I know there have been questions like What is your favorite editor/IDE?, but none of them have answered this question: Why spend the money on IntelliJ when Eclipse is free?

I'm personally a big IntelliJ fan, but I haven't really tried Eclipse. I've used IntelliJ for projects that were Java, JSP, HTML/CSS, Javascript, PHP, and Actionscript, and the latest version, 9, has been excellent for all of them.

Many coworkers in the past have told me that they believe Eclipse to be "pretty much the same" as IntelliJ, but, to counter that point, I've occasionally sat behind a developer using Eclipse who's seemed comparably inefficient (to accomplish roughly the same task), and I haven't experienced this with IntelliJ. They may be on par feature-by-feature but features can be ruined by a poor user experience, and I wonder if it's possible that IntelliJ is easier to pick up and discover time-saving features.

For users who are already familiar with Eclipse, on top of the real cost of IntelliJ, there is also the cost of time spent learning the new app. Eclipse gets a lot of users who simply don't want to spend $250 on an IDE.

If IntelliJ really could help my team be more productive, how could I sell it to them? For those users who've tried both, I'd be very interested in specific pros or cons either way.

  • 3
    You may be seeing some selection bias here. An IntelliJ customer is much more likely to learn the features and shortcuts than your average Eclipse user.
    – Macneil
    Nov 28, 2010 at 2:28
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    I would not push others to use the tools that work for you. This is highly subjective, and stupid things like these can ruin an already established relationship. If you have a choice of using either IntelliJ or Eclipse, and the project compiles just fine using either - knock yourself out, use IntelliJ. If you want to promote it, then casually mention it when the time is right. Adults hate it as much as kids do when others try to make decisions for them. You can still get them to switch, but it has to be "THEIR" decision, and so you just need to make right amt of buzz at the right tm.
    – Job
    Nov 28, 2010 at 2:59
  • @Job, I agree with that. I'd like to find out A) if IntelliJ has a real advantage over Eclipse, so that B) if it does, I can sell it, not mandate it.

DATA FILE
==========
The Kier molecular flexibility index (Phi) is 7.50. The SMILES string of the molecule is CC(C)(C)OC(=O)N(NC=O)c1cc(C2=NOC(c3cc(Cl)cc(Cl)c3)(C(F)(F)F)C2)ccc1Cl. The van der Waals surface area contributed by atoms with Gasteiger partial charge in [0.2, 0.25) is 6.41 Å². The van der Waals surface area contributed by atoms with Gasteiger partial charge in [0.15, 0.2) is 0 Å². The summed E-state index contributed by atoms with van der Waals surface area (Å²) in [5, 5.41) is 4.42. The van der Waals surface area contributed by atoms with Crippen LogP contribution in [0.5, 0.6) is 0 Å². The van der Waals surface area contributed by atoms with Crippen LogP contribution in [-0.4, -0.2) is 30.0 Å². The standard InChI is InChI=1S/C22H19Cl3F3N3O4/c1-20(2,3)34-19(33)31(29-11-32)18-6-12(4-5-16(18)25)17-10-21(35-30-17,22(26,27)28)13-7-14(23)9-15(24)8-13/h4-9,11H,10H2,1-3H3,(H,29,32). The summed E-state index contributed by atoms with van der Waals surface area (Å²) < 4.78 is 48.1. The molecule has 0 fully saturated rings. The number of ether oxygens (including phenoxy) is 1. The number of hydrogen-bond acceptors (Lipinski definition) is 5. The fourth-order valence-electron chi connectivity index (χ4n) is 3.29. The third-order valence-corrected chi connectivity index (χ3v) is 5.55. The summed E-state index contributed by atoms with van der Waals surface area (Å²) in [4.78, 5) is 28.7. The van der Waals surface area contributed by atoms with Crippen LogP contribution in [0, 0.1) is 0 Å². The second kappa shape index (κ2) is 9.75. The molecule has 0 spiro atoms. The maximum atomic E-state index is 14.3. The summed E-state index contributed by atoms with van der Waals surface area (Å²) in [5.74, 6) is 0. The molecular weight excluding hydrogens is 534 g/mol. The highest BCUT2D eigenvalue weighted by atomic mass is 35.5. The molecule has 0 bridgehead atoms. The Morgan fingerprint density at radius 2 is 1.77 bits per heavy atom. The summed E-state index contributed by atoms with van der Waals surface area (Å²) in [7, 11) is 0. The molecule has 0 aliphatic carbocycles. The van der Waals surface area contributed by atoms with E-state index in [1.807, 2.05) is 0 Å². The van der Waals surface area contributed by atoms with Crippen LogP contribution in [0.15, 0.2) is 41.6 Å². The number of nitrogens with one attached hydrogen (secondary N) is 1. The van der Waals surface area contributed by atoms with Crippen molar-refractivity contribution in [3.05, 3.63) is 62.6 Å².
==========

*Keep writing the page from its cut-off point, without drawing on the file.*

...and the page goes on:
– Nicole
    Nov 28, 2010 at 3:21
  • You do realize IntelliJ has a free version right? You can't make it sound like the only option is the paid for version
    – TheLQ
    Nov 28, 2010 at 6:31
  • @TheLQ, you are right, for brevity I assumed that users familiar with IntelliJ would also be familiar with the limitations of the free version. I've personally never had a project where it was any use, as I've always needed more than just the pure Java component.
    – Nicole
    Nov 28, 2010 at 6:37

7 Answers 7


I work with Intellij (9.0.4 Ultimate) and Eclipse (Helios) every day and Intellij beats Eclipse every time.

How? Because Intellij indexes the world and everything just works intuitively. I can navigate around my code base much, much faster in Intellij. F3 (type definition) works on everything - Java, JavaScript, XML, XSD, Android, Spring contexts. Refactoring works everywhere and is totally reliable (I've had issues with Eclipse messing up my source in strange ways). CTRL+G (where used) works everywhere. CTRL+T (implementations) keeps track of the most common instances that I use and shows them first.

Code completion and renaming suggestions are so clever that it's only when you go back to Eclipse that you realise how much it was doing for you. For example, consider reading a resource from the classpath by typing getResourceAsStream("/ at this point Intellij will be showing you a list of possible files that are currently available on the classpath and you can quickly drill down to the one you want. Eclipse - nope.

The (out of the box) Spring plugin for Intellij is vastly superior to SpringIDE mainly due to their code inspections. If I've missed out classes or spelled something wrong then I'm getting a red block in the corner and red ink just where the problem lies. Eclipse - a bit, sort of.

Overall, Intellij builds up a lot of knowledge about your application and then uses that knowledge to help you write better code, faster.

Don't get me wrong, I love Eclipse to bits. For the price, there is no substitute and I recommend it to my clients in the absence of Intellij. But once I'd trialled Intellij, it paid for itself within a week so I bought it, and each of the major upgrades since. I've never looked back.

  • Exactly what I was looking for. One question though, I think I've got a few different key mappings than you. Can you clarify what the functions you are talking about are?
    – Nicole
    Dec 8, 2010 at 0:30
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    You can set IntelliJ to use Eclipse shortcuts? That might just be the last push I need to really give IntelliJ a go - my muscle memory was holding me back. Thanks for the tip!
    – yatima2975
    Dec 15, 2010 at 16:14